Farmers markets are en vogue. Eating fruits and vegetables is considered cool. Everyone wants to buy local and support “farm to ______” initiatives. For the first time in decades, the obesity rate in America has stabilized.
Simultaneously, online shopping is trending up-up-up. Mobile apps place products in a shopping cart and then on your doorstep in just a few taps of the touchscreen. Millennials are changing the grocery shopping landscape by seeking out niche and healthy products at brick-and-mortar stores and online.
These two trends intersect at the rising popularity of ordering produce online – but is this shopping experience practical?
A survey conducted by online grocery service Door to Door Organics found that more than half of consumers who buy fresh food online are disappointed with the quality they receive. The freshness is lacking.
The CEO of Door to Door Organics notes shopping for produce is usually “a very sensory-oriented experience – consumers like to touch, feel, smell and even taste their selections.” Clicking on stock images of fruits and vegetables doesn’t exactly match up.
Nevertheless, online produce retailers seem to be everywhere. One of note is Overstock.com, which has taken the traditional CSA (Community Supported Agriculture) idea and made it accessible online. Unlike traditional CSA models, no long-term commitment is required. Instead, customers search by ZIP code for produce available nearby, and then order one box at a time to be delivered to their home or office within a few days.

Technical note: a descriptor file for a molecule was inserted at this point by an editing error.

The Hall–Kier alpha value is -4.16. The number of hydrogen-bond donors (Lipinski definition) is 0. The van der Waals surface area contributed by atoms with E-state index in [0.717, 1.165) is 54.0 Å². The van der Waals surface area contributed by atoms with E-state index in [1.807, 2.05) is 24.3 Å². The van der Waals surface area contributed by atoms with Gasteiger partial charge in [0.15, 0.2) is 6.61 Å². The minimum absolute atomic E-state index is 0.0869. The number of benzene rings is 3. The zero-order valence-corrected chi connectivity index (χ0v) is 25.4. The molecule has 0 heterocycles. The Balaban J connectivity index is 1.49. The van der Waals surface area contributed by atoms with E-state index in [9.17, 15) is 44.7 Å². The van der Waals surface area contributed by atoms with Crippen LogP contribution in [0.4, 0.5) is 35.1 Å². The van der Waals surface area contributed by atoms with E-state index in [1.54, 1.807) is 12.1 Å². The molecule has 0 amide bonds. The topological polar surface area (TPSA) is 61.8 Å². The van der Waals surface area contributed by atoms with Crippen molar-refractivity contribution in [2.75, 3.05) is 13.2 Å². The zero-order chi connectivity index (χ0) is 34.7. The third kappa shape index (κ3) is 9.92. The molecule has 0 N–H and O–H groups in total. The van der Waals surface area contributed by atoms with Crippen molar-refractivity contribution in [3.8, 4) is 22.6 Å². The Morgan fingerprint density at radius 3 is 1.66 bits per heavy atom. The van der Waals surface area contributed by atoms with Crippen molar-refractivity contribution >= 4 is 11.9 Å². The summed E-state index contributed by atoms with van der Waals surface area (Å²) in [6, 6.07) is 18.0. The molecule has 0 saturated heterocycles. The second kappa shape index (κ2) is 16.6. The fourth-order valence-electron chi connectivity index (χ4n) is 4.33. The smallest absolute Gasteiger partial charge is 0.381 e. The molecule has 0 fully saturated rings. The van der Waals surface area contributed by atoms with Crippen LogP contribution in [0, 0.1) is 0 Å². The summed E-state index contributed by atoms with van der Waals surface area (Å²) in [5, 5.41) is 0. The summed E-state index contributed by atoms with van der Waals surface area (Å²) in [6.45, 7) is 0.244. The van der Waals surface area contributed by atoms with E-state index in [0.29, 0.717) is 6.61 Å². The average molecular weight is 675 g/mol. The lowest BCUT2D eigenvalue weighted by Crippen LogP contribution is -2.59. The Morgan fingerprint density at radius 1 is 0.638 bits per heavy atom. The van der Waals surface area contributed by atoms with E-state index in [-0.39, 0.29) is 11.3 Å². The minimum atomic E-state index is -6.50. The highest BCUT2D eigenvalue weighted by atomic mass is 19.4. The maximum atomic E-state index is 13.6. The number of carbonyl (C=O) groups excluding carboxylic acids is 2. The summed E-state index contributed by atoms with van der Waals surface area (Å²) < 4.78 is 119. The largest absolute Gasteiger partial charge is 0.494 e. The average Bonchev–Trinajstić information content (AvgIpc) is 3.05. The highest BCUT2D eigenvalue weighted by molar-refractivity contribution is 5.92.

Fruits and vegetables can often be the most expensive commodities of a grocery store haul, and the higher price points can get even higher when shopping at a farmers market – the traditional or online varieties. Will consumers pull back when they receive sub-par produce after shilling out their hard earned money? The desire to support small, independent farming operations may hit its limit for some shoppers.
The cost to ship produce in a timely manner is high, which could be a barrier for sellers and buyers. Ultimately, it’s up to the farmers to determine if the online shopping model fits into his or her commitment to deliver a fresh product reliably. Farmers have spent decades fine-tuning their traditional operations. It will likely take them a while to adjust to online sales.
I’m confident consumer demand and farming operations will find an appropriate middle ground. Eventually, streamlining will occur to provide shoppers with better consistency in the size, appearance, flavor and overall quality of the fruits and vegetables they purchase online. And even during the tumultuous adjustment to this new marketplace, there will be consumers who wholeheartedly support local farming initiatives online and in person. Farmers market stalls will continue to be packed with customers vying for locally grown goods, and the virtual shopping cart will see produce gradually join electronics, books, music and household goods.